Is there anything that you’re thinking of in terms of next steps that you can share with us. Obviously there’ll be some things that you want to keep close to your chest. You’ve got the YouTuber Academy now, are you kind of concentrating on that or are you even looking kind of one step ahead?
Ali: [00:34:48] Yeah, so I’m actually writing a book at the moment and I think that’s the next level as it were. And so everything else really is a distraction from writing the book. I’ve been realizing recently that I just have my calendar so full of calls and stuff and meetings and this and that, that I haven’t really given myself the uninterrupted creative hours to actually make progress on this book in a meaningful way. And so from next week, I’ve decided I’m going to block out, I’m not going to take any calls or any meetings before 1:00 PM, and then I’ll have that, theoretically have that five-hour block in the morning where I can just write. So that’s the main thing that I’m working on and I feel like having a book out there, especially if the book can be good and can, for example, hit a bestseller list or something like that, that would be really, really cool. And that’s the sort of thing that gives you longevity in this sort of world. You know, if James Clear had a YouTube channel, it’s not quite the same thing as if James Clear has a best-selling book that sold 3 million copies that unlocks a lot of opportunities, even away from the internet, like speaking at conferences and becoming a thought leader in a space and stuff.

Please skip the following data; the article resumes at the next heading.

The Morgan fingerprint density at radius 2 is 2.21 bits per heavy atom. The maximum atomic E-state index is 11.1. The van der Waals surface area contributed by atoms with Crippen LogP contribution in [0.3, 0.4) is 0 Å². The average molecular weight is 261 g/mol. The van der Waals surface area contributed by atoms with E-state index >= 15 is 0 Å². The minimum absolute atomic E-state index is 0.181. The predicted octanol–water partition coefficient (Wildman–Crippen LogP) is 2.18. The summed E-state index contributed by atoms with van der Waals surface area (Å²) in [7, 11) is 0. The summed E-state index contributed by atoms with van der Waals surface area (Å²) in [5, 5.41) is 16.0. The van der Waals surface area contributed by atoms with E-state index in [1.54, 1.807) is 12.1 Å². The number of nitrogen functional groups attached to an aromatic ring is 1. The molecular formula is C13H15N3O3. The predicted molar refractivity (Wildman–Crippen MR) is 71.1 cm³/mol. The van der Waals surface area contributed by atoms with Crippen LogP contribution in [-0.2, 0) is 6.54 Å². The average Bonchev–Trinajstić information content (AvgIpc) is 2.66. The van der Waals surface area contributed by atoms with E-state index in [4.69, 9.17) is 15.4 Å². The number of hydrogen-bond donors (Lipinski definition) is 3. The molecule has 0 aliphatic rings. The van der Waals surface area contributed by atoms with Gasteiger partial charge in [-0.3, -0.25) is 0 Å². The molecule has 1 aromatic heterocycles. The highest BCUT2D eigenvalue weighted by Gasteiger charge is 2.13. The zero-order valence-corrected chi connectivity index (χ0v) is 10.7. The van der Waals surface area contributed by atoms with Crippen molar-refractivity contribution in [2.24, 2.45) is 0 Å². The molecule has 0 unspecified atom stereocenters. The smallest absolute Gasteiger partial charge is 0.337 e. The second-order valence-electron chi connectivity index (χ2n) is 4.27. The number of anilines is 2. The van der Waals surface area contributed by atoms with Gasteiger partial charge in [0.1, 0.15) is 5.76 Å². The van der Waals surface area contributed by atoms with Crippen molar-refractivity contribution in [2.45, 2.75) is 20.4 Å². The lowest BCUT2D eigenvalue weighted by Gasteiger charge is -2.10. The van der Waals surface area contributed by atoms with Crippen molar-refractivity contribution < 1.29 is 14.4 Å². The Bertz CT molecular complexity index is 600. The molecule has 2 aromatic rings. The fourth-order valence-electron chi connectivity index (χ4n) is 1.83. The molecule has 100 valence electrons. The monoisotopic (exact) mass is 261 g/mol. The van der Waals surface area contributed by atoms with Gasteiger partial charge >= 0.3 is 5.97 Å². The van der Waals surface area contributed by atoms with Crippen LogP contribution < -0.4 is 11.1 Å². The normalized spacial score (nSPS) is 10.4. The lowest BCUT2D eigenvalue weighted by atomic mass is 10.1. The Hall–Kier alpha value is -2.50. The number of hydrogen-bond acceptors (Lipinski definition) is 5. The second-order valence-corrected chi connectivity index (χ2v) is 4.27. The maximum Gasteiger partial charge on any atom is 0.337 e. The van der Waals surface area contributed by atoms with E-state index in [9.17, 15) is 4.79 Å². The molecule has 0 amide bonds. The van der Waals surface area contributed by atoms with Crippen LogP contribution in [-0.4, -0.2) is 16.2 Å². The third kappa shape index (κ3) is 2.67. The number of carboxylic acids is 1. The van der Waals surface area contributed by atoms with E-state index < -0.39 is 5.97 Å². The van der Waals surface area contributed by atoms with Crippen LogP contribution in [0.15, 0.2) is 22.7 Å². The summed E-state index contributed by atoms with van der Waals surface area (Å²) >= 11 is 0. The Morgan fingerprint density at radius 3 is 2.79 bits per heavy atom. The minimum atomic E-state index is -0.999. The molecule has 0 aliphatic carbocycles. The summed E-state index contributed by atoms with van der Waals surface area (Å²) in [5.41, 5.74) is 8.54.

I think the book thing, yeah, just in terms of longevity, in terms of sustainability of a business is the ideal Holy grail. So that’s kind of where I’m spending all my time these days.
Nelson: [00:36:09] Sure and it makes total sense. It’s like the credibility thing as well comes into play. As you said, YouTube although there are obviously we know of more people these days that are making a full-time living from that. It still, for my mind, doesn’t have that same ring to it as best-selling author, for example. then you have people who have basically made a living as an author coming from other places I’m thinking about people like Ryan Holiday, for example, you know, who, who started out in marketing for American Apparel and then kind of moved into the space and then he basically is the person that comes to mind these days when you talk about like modern stoicism for example.
Ali: [00:36:54] Yeah, absolutely. Like Ryan Holiday has done a fantastic job of turning his books into a thriving business and yeah, just becoming a thought leader in the space.
I actually interviewed him on my channel a few months ago and one interesting thing that he was saying is this thing he talked about how he sometimes looks at his job where he sort of, he goes into his loft and he does writing for many, many, many hours. And then he comes down. He thinks, well, you know, maybe I want to get into real estate or something like that. You know, something fun, you know, some new project to put my hands into. And then he speaks to his friends who are real estate agents and their dream is to sit in a loft and write self-help books. And he’s sort of thinks that, well, I’m actually living the dream right now. I shouldn’t just let this go and I should just put my head down and do the work, which I enjoy. I thought that was very interesting. I sort of feel the same way about the YouTube thing. Like I think it’s a lot of people’s dream to sit in their bedroom and make YouTube videos and make loads of money out of it and anytime I kind of think, Oh well is this it? I remind myself, actually, I’m very lucky to be able to do this.
Nelson: [00:38:04] Sure. It’s a case of the grass is always greener. And Ryan, I think he writes from a farm that he bought and he’s got a fantastic lifestyle and even he’s kind of thinking, Oh maybe I should be doing this instead. So I totally get it. So what he’s done with stoicism, is there a particular kind of area that you think, okay, if I wrote a book, this is what it would be about?